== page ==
Here, in this coastal Western Canadian town, it's all about the books — thousands of them scattered throughout 12 stores.
New books and rare books. Paperbacks and hardbacks. Children's books, classics and mysteries. Cookbooks, gardening books, even comic books.
For two days, I was in literature bliss, not knowing where to start, losing track of time, and eventually being asked to leave one store because it was closing time — almost like a bartender cutting me off.
Within seven blocks, I could find just about everything from the latest best-selling mystery by writer Michael Connelly to rare finds by 18th-century writer Sir Walter Scott.
These books quickly engage the senses and don't let go: Feel the raised letters of a copy of "The Adventures of Huckleberry Finn." Smell the old paper from the pages of "A History of Egyptian Mummies" from 1834. Listen to the bookstore owners talk about their collections. Watch a new title unexpectedly catch someone's eye.
Literary mania is a year-round preoccupation in this seaside town of 11,000 people, who live about 20 miles from British Columbia's capital, Victoria. Wherever you are, there's a store on the next block. There's one next door. There's another a few doors down. And there's one around the corner. There's even one underground.
English town provided inspiration
Sidney is billed as Canada's only booktown, a place that emerged from the blueprint of Britain's Hay-On-Wye booktown on the English-Welsh border with 1,500 people and 30 bookstores.
The books sit on tables, in bookshelves, and behind glass to preserve pages and bindings that survived a century-long journey to this particular shelf.
Some books get stacked along side bookcases already teeming with so many titles there is no room even for a thin paperback.
The overflow reaches the top of shelves, putting some books slightly out of reach unless you find a stepladder.
Some books still sit in boxes waiting to be unpacked and sorted. Sometimes store clerks are too slow for impatient customers, so it's not unusual to find a book lover begins wading through a new batch before it's on the shelves.
Portions of the bookstores look more like a person's office, where books accumulate and await someone to come in and start reading.
And somewhere behind every stack is someone eager to talk books.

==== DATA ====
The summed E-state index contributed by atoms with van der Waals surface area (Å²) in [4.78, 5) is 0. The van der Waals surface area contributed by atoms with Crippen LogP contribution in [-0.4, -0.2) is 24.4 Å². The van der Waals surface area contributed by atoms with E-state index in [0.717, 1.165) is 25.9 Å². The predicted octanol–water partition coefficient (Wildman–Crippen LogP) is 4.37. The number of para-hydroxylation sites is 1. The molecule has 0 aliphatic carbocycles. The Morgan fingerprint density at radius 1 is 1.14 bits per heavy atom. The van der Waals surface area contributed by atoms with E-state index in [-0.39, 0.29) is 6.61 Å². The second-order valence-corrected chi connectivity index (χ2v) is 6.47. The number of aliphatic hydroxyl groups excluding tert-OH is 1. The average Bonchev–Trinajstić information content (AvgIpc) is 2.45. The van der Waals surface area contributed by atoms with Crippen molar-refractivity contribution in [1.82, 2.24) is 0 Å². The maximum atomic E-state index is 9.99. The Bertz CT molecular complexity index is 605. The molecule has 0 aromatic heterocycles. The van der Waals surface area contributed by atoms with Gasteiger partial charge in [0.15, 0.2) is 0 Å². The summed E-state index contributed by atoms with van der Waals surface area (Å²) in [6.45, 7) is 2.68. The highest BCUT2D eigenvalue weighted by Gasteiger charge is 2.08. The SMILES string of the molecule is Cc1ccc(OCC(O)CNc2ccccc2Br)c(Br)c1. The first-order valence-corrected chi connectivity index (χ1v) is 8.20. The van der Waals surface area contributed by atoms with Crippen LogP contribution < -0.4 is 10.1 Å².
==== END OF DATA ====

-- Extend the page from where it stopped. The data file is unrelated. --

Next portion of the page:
Owner delves into visitors' background
Start with Clive Tanner, who has a stake in five stores and started Sidney's booktown in 1994 after visiting Hay-On-Wye. He can be found roaming from Paperback Writer to Country Life Books to Time Enough for Books to Beacon Books. Tanner wants to know as much about readers — where they are from, how they got here and when they are coming back — as they do about his town.
Or go visit Odean Long, who owns The Haunted Bookshop. One tableau underscores her love for British literature: a painting of Sir Walter Scott, famous for "Ivanhoe" and "Rob Roy." Long refuses to stock books found on wire racks in local pharmacies. But she will have anything from a paperback of classic literature for a few bucks to a first edition of "The House at Pooh Corner," which can fetch as much as $1,000.
From there, walk few doors down into Galleon Books & Antiques where Rod Laurie and Brian MacLean own a shop with second-hand books shelved amid the decor of a genteel private study, surrounded by art, antiques and table centerpieces. The two men stock mostly nonfiction replete with titles on First Nations, Canadian history, antiques and art.
Or sit down with Fred Gordon, a Scotsman who co-owns The Book Cellar, an underground bookstore with maps and more than 5,000 titles depicting the world's military history. Gordon opened the store with Tanner and sits ready to discuss his collection of Winston Churchill's works.
Used books, hidden gems
If you're not browsing, buying or sitting along the coast getting lost in your latest discovery, chances are you're thinking about what's missing from your shelves.
But it isn't always the book you're looking for. Rather, it's the one next to it or the one on the shelf below that catches your eye, allowing you to discover new titles in ways that searching the Internet would not.
And because the books are used, you can't help but be curious about their pasts. I'll look at a copy of Mark Twain's "Roughing It" and wonder: Who was this book's first owner? An adult? A child? A teacher? A writer? How many owners have there been altogether? Where was this book first sold? How did it get to this store? Why would the owner give up this copy?
"Roughing It" is a favorite of mine, and I'm always looking for different editions. This time, as I perused the shelves of a store in Sidney, another title emerged: "Selected Shorter Writings of Mark Twain," a collection published in 1962.
It cost $5. I wouldn't sell it for $500.